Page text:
Woman with vitiligo: “Yes, my pigment is coming back on my knees where I’ve had lesions since age 9 (I’m 38). I also have not had any advancing vitiligo lesions since I’ve been gluten free. I’m not currently doing any treatment, and my pigment is coming back slowly but surely on my legs, some on my hands, and a little on my shoulders. There doesn’t seem to be any changes on my lesions on my abdomen or feet, however. As previously stated, I do have freckling on my
hands, which is surprising. The best part of all is that I feel so much better physically and mentally. I can’t even think of consuming gluten . . . YUCK!”

Father of a child with vitiligo: “It has substantially improved. We finally found a physician who took this very serious, performed subsequent tests and found that due to her inflamed bowels she was not absorbing vitamins (she also has very short hair). In a very short time, with increased vitamin intake, gluten free everything has improved!”

Woman with vitiligo: “Yes the vitiligo did change. I think I remember telling you that it was not noticeable until I got a tan. Then portions of my upper thigh would not tan with the rest of my skin. When I was feeling my worst it spread to my upper back and shoulder in small patches. The upper thigh has not changed since my teens BUT this past summer I got a tan while planning my destination wedding and no patches on my back or shoulder! This is very exciting news since my wedding dress is backless.”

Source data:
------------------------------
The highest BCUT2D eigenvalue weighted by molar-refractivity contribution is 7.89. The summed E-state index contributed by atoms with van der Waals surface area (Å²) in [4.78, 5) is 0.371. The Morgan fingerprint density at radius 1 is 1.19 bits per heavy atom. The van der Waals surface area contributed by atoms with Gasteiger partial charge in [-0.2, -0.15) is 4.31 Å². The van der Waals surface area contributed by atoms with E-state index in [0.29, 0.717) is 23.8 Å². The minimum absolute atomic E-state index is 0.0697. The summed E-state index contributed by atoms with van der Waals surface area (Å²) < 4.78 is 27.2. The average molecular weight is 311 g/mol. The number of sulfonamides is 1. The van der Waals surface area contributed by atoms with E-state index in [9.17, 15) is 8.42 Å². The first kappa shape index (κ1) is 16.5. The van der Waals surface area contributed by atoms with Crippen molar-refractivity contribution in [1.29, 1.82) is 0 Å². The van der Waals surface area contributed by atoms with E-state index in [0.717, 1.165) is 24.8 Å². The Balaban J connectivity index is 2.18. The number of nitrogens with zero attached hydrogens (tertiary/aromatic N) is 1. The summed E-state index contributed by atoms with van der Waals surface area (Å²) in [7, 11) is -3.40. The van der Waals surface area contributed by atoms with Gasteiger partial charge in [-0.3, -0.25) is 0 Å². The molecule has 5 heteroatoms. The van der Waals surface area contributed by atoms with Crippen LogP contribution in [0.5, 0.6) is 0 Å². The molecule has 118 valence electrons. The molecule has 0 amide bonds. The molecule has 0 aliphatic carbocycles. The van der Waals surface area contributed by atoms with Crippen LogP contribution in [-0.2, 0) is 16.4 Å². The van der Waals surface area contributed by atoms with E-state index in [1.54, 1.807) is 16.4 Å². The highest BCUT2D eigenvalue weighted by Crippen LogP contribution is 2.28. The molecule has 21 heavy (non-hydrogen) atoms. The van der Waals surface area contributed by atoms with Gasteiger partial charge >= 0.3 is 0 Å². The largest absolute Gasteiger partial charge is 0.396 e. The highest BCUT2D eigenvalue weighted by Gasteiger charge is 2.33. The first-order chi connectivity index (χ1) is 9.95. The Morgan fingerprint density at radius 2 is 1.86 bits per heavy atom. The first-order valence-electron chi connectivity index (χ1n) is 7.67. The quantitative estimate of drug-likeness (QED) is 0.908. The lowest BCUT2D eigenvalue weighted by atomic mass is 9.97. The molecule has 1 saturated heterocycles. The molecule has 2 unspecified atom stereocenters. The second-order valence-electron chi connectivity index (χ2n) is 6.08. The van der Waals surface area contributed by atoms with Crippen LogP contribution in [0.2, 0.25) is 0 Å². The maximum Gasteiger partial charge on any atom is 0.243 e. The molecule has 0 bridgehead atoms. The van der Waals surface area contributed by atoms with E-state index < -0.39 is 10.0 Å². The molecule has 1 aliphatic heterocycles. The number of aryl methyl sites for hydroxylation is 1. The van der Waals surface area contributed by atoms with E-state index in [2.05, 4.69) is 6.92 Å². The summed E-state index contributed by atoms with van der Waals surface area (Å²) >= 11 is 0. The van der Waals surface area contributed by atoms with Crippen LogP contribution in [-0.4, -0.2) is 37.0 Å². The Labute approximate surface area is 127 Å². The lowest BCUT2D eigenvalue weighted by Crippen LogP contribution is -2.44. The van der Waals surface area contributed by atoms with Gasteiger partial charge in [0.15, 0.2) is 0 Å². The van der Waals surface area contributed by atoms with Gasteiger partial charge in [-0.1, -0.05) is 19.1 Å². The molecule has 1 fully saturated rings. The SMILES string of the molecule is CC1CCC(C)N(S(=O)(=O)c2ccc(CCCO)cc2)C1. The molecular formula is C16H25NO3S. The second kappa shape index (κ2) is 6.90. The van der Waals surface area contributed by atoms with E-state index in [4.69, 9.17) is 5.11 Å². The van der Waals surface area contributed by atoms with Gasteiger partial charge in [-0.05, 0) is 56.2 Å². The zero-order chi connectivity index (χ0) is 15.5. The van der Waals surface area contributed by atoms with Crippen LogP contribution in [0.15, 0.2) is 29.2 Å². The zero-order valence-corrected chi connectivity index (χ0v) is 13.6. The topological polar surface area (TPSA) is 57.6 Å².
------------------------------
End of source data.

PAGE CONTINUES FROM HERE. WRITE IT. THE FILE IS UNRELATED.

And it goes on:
Please, if any others out there have seen their vitiligo change on a gluten-free diet, leave a comment here. And if you have vitiligo and are reading about this connection for the first time, you should consider getting tested for celiac disease or gluten intolerance and going on a gluten-free diet. Even if your vitiligo can’t reverse, the fact that you have this autoimmune condition means that you may have an intolerance to gluten and there could be damage being done inside the body.

I hope that my personal story and the comments shared by others will cause some of you out there to have an “Aha!” moment!

UPDATE: Articles I have found since writing this article in 2010:

Repigmentation of Vitiligo Lesions in a Child with Celiac Disease after a Gluten-Free Diet

Rapid Partial Repigmentation of Vitiligo in a Young Female Adult with a Gluten-Free Diet

Vitiligo and Autoantibodies of Celiac Disease

Vitiligo and Celiac Disease: Is There a Link?

Improvement of vitiligo after oral treatment with vitamin B12 and folic acid and the importance of sun exposure

Spread the love